Organic products: Strict rules are coming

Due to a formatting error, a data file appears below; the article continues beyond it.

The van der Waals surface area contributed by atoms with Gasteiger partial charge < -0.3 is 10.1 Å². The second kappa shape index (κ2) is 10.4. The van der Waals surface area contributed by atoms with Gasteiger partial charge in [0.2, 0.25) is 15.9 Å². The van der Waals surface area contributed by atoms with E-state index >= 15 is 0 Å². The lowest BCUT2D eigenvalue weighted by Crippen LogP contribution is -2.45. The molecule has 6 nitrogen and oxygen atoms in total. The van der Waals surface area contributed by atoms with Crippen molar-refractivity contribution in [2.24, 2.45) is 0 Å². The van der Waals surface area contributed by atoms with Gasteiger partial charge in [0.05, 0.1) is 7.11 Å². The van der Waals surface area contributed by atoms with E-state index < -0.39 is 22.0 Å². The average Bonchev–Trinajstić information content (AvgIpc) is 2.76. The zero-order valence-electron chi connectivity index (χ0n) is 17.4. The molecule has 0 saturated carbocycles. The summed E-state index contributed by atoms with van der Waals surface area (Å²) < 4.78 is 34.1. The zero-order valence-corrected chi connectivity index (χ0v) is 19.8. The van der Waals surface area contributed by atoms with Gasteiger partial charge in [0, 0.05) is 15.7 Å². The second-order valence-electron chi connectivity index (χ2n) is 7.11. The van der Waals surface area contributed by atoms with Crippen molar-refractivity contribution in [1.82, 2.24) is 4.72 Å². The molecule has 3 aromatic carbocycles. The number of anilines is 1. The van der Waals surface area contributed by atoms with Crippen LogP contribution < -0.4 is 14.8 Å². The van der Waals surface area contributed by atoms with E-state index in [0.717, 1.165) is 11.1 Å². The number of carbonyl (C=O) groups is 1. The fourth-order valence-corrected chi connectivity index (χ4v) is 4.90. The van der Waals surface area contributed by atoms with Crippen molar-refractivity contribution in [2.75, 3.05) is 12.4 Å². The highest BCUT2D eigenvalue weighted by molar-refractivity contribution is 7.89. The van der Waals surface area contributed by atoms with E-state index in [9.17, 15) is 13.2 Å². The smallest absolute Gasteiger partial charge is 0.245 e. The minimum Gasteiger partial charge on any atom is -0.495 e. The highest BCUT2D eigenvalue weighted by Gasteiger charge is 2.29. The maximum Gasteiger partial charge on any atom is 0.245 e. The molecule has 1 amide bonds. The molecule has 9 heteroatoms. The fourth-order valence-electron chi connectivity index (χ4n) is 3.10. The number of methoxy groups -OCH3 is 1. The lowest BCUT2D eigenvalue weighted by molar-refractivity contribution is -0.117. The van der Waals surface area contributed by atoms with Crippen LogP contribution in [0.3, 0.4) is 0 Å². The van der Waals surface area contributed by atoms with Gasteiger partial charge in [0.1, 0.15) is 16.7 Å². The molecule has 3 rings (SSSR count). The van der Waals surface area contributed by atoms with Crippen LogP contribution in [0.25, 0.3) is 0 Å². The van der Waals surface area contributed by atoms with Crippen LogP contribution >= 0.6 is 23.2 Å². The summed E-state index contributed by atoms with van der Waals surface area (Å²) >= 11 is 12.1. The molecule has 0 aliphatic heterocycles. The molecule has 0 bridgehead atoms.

New European Union rules for organic products guarantee food quality, environmental protection and animal welfare throughout the supply chain. More and more consumers in the EU are buying products made from natural substances and processes. food is no longer a niche market, even if it represents a relatively small percentage of total agricultural production in the EU. But what exactly does ‘organic’ mean? Organic productsHow the EU defines organic farming Organic production is based on an environmentally friendly farming system and animals, and includes all stages of the supply chain (supply of raw materials, processing, storage, transport, distribution and retail services). EU rules for organic productionThe EU regulation for organic production and labeling of organic products ensures that the same high quality standards are met throughout t The rules refer to agricultural and aquaculture practices, food processing and labeling, certification procedures for farmers and imports of organic products produced outside the EU. EU organic farmers use energy and natural resources in a responsible way, promoting animal health and contribute to the conservation of biodiversity, ecological balance and water and soil quality. Organic farming practices include: the implementation of the crop rotation system for the efficient use of resources, the prohibition of the use of chemical pesticides and synthetic fertilizers, the application of strict restrictions on the use of antibiotics in livestock farming, or the abolition of the use of genetically modified organisms. in fertilizers and feed the breeding of animals in open pastures and the use of organic feed the application of customized breeding methodsThe use of organic marking and logo in the EET The EU organic logo in foodstuffs guarantees that the rules of EU organic production are complied with. food. This means that, in the case of processed foods, at least 95% of the product’s agricultural ingredients are organic. (Supermarkets) and other retail services can use the “organic” label only if they follow the relevant rules. Purchase of organic products and arable land in the EU The market for organic products in the EU is constantly expanding and now its value reaches 37.4 billion. euros per year. However, although the market for organic products has grown over the years, it still accounts for about 7.5% of the total agricultural area. The gap between demand and production is covered by the large number of imports. The revision of the regulation on the production and labeling of organic products has proved necessary due to the significant changes that the sector has undergone. Stricter controls: All operators throughout the food supply chain ( farmers, stockbreeders, processors, traders, importers) are inspected on the spot at least once a year (or once every two years if they are found to have complied in the last three years). Fair competition: Third country producers wishing to sell their products to EU must comply with the same rules as EU producers (principle of conformity). Existing rules, which require non-EU countries to comply with similar standards (principle of equivalence), will be phased out. with unauthorized pesticides or fertilizers. A product loses its designation as organic if the contamination is due to fraud or negligence. Member States that have thresholds for unauthorized substances in organic food may continue to apply them, but must also accept organic food from other EU countries on their markets. (Anti-contamination rules to be evaluated by the Commission in 2025 Better supply of organic seeds and animals: An electronic database on the availability of organic seeds and animals is set up in each Member State. Mixed arable land: Farmers can produce conventional and organic products, but must clearly separate their agricultural activities Certification procedures for small farmers are facilitated. New products such as salt, cork and essential oils are included, and other products may be added later. Next steps MEPs voted on the new rules in April 2018. In October 2020, Parliament approved a one-year postponement of the implementation of the new rules for one year, January 1, 2022, to give farmers and national authorities affected by the effects of the COVID-19 crisis more time to adjust. Follow it on Google News and be the first to know all the latest news Greece and the World, at

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